One of the most important factors you should always consider when buying gold is how pure it is. The purity of a gold bar or coin is directly related to how much it’s worth. To be an informed buyer, you have to understand the measures of gold purity and the language sellers use to describe it.
How Gold Purity is Expressed
There are two different measures of gold purity you’re likely to encounter:
Millesimal fineness (often just called “fineness”)
Gold is frequently measured in karats, which expresses fineness in fractions of 24. In product descriptions, you’ll often see karats shortened to just a k after the number. For example, gold in its purest form is described as 24k.
24k gold is at least 99.9% pure. Gold bars fashioned primarily for investment purposes are generally 24 karats, and some coins are as well. If your main goal in buying gold is its investment value, buying gold that’s 24 karats is a smart choice.
Gold is a relatively soft metal, which means that when fashioned into jewelry and coins, it can be more easily scratched than some other types for metal. For that reason, some of the collector coins you’ll see are mixed with metals like silver, zinc, and nickel to make them stronger.
For that reason, many coins are 22-karat gold, which is still very pure – 91.6% – but less so than 24-karat gold. 22-karat gold usually costs less than pure gold and still makes a good investment, particularly if you have less to spend when starting your gold collection.
If you do choose to buy 22k gold, it’s important to understand how much gold you’re really getting. Gold sellers will sometimes clarify in their product descriptions how much pure gold is in the coin.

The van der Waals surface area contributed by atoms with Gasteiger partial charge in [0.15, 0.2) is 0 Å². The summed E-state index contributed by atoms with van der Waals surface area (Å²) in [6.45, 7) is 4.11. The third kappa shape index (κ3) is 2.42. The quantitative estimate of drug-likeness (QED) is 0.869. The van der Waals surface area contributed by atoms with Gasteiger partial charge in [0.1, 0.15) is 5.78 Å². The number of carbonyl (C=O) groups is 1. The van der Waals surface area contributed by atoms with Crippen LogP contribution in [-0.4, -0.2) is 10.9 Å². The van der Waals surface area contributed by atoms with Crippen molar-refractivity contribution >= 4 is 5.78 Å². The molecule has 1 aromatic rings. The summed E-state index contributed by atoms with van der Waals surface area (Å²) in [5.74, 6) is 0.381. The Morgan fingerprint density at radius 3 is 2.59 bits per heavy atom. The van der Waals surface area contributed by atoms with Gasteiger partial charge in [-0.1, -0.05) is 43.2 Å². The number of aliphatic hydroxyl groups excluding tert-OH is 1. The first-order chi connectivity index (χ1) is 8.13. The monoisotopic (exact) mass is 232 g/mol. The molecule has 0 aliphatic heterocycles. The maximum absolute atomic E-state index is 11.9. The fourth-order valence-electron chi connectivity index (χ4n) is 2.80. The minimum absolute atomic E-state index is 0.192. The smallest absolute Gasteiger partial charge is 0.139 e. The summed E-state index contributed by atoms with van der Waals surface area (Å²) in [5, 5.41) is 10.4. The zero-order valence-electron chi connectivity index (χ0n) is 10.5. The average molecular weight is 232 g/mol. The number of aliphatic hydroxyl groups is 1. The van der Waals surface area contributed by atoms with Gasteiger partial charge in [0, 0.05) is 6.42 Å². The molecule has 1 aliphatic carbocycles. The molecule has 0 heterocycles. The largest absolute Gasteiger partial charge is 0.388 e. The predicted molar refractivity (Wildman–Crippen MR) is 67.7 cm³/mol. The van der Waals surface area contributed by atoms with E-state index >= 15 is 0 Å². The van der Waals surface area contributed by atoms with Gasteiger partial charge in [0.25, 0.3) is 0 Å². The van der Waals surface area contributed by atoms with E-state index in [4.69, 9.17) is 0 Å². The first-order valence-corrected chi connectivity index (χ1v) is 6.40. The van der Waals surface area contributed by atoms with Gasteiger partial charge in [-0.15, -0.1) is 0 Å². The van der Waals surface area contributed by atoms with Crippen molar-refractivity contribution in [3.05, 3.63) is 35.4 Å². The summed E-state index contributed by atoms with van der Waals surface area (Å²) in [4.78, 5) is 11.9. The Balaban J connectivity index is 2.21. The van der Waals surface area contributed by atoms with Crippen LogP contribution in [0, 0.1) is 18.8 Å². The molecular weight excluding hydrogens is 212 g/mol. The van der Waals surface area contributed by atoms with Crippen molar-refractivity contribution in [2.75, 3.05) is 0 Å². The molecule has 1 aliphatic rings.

For example, the Gold American Buffalo coin is 1 Troy oz. of .9999 fine gold or what is commonly called 24 karat gold. The coin is one of the few 24 karat gold coins and is a total of 1 Troy oz. Contrast the Gold American Buffalo with the Gold American Eagle which is another gold coin minted by the U.S. Mint. The Gold American Eagle contains 1 Troy oz. of 24 karat gold but the total weight of the coin is 1.091 Troy oz. The coin is 22 karat because the gold is mixed with other metals like silver to make the coin more durable. This increases the total weight of the coin while maintaining the 1 Troy oz. of 24 karat gold.
The third common type of gold you’ll see is 18 karats, which is less useful for investment purposes, but common in gold that’s used to make jewelry. It’s only 75% gold, which makes it less expensive than both 22k and 24k gold, but it’s a better choice for gold that will be regularly worn and exposed to the elements.
For gold investors, sticking with gold that’s at least 22k is recommended. Lower levels of purity should be considered primarily for more ornamental purposes.
Understanding Millesimal Fineness
Just like Fahrenheit and Celsius are two ways of measuring the same thing, millesimal fineness is another measurement scale for expressing the purity of gold. It’s arguably more intuitive than the karat scale since it measures purity in parts per 1000 and is easy to mentally translate into percentages.